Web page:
Professional Notes for Feb. 16, 2016

Mark Delcogliano

Mark DelCogliano

Dr. Mark DelCogliano, Theology Department, College of Arts and Sciences, is the author of “Introduction: On the Necessary Intermingling of the Good and the Bad,” published in Gregory the Great: Moral Reflections on the Book of Job Volume 2: Books 6-10, translated by Brian Kerns, Cistercian Studies Series 257; Collegeville, Minnesota: Cistercian Publications, 2015.

Portrait of new Catholic Studies faculty member Erika Kidd. Taken August 20, 2013.

Erika Kidd

Dr. Erika Kidd, Catholic Studies Department, College of Arts and Sciences, is the author of “Making Sense of Virgil in De magistro," which recently appeared in Augustinian Studies, vol. 46:2 (2015): 211-224.

James Rogers '99 M.A., Center for Irish Studies, is the author of “Waiting at Clew Bay,” a personal essay concerning his first trip to Ireland, which was published in New Madrid, a literary journal from Murray State University in Kentucky. Rogers also is the author of a poem, “In Praise of Winter’s Birds (After Roethke),” in the Jan. 30 issue of the Irish Times, Ireland’s national newspaper.

Studio portrait of Theology professor Philip Rolnick. Taken September 15, 2015.

Phil Rolnick

Dr. Phil Rolnick, Theology Department, College of Arts and Sciences, is the co-editor, with Derek S. Jeffreys and David Burrell, CSC, of The Philosophical Vision of W. Norris Clarke, SJ, which was published in Quaestiones Disputatae (Volume 6, No. 1, Fall 2015, Franciscan University of Steubenville, Baltimore). Featured in this volume are articles by other St. Thomas faculty: R. Mary Hayden Lemmons, “Love and the Metaphysics of Being: Aquinas, Clarke and Wojtyla”; John F. Boyle, “St. Thomas Aquinas on Creation, Procession, and the Preposition per”; Rolnick, Persons Divine and Human: An Analogical Conception"; and former St. Thomas Philosophy Department faculty member Steven A. Long, “Thoughts on Analogy and Relation.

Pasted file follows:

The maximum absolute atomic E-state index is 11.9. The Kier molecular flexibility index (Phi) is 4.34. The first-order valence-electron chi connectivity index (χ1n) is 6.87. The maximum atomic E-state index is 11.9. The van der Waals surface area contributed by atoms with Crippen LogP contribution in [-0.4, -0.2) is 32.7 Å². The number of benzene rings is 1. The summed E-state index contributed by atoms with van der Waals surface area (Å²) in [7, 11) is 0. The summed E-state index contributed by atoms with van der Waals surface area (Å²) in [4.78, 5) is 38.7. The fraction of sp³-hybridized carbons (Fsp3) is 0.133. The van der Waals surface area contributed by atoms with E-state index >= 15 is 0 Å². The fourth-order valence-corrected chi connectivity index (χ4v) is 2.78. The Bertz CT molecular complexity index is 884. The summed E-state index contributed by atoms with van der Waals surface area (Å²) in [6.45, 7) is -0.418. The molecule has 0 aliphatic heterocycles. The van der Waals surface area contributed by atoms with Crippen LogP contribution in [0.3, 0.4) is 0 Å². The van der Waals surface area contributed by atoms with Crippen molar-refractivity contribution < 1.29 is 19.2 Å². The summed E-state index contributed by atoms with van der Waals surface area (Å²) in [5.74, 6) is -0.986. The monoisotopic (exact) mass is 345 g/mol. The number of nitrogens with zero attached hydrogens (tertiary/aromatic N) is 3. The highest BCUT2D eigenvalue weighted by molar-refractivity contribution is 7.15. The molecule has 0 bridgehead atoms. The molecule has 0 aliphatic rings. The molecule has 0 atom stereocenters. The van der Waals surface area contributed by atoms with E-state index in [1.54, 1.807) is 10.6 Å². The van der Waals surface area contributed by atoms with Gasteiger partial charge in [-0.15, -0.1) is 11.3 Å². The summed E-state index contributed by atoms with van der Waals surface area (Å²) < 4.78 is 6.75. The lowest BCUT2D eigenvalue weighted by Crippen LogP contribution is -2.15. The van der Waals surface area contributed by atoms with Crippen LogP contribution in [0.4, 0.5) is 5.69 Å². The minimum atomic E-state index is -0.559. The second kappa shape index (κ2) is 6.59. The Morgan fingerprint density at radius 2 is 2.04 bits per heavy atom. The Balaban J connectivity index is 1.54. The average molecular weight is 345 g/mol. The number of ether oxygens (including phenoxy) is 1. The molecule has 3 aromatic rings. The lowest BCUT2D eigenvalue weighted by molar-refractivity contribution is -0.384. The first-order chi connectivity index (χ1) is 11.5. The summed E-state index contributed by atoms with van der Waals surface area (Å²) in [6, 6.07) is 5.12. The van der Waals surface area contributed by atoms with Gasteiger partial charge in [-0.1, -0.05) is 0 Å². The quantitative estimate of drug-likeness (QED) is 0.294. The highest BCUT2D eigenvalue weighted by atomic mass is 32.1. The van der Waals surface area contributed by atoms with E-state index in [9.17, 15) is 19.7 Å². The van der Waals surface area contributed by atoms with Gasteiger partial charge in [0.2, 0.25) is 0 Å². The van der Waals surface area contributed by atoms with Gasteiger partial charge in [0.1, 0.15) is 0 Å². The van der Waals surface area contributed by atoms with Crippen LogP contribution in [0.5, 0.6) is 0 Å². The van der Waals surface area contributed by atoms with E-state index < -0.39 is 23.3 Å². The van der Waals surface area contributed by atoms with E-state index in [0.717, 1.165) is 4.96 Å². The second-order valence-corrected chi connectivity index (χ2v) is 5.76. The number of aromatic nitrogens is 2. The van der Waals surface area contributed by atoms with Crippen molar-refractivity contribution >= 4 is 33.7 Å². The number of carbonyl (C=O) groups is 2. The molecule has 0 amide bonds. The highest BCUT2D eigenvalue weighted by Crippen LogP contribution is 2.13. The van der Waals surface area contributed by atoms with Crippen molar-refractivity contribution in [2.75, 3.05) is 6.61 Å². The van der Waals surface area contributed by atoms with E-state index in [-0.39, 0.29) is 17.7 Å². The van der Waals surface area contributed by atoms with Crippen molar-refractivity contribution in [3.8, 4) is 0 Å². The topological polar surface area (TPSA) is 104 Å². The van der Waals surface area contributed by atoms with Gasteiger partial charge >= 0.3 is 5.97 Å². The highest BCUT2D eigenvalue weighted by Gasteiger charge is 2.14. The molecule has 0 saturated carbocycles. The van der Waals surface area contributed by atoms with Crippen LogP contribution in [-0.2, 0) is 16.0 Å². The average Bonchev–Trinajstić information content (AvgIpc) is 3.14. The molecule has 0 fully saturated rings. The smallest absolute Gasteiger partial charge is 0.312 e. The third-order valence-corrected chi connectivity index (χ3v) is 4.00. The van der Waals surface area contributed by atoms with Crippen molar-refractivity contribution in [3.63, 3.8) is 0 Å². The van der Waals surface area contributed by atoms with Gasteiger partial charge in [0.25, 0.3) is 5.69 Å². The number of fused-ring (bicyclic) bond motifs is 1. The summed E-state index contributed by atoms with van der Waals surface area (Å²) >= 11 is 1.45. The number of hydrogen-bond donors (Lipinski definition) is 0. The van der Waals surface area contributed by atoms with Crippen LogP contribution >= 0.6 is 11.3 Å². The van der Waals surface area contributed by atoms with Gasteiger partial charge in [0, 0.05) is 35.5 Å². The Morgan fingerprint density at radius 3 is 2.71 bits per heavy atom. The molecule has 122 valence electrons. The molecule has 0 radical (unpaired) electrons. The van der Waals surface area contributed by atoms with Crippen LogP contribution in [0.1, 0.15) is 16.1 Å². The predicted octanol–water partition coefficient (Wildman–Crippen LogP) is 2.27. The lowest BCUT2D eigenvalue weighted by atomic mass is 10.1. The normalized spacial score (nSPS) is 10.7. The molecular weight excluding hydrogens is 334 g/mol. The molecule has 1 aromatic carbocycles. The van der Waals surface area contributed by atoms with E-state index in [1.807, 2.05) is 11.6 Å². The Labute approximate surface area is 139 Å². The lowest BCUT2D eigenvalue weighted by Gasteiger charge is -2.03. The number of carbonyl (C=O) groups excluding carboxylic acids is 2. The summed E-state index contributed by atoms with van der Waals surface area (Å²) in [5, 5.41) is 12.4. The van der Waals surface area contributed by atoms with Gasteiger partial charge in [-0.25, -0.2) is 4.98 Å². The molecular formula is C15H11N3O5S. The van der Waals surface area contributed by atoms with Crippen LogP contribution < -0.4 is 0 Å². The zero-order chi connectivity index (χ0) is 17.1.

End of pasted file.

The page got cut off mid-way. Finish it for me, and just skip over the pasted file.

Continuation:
Dr. Buffy Smith, Sociology and Criminal Justice Department, College of Arts and Sciences, was invited to give a talk titled “Code-Switching and Academic Success” to high school educators and students at Intermediate District 287 on Jan. 25 and 28.

Mark Stansbury-O'Donnell

Mark Stansbury-O'Donnell

Dr. Mark Stansbury-O’Donnell, Dean’s Office/Art History Department, College of Arts and Sciences, has been appointed co-chair of a new interest group for the Archaeological Institute of America. The group, Ancient Figure-Decorated Pottery, will promote colloquia and papers on Greek and Mediterranean vase painting and related media, with an emphasis upon contextualized analysis, trade and function. The group also will facilitate communication among archaeologists working in these areas.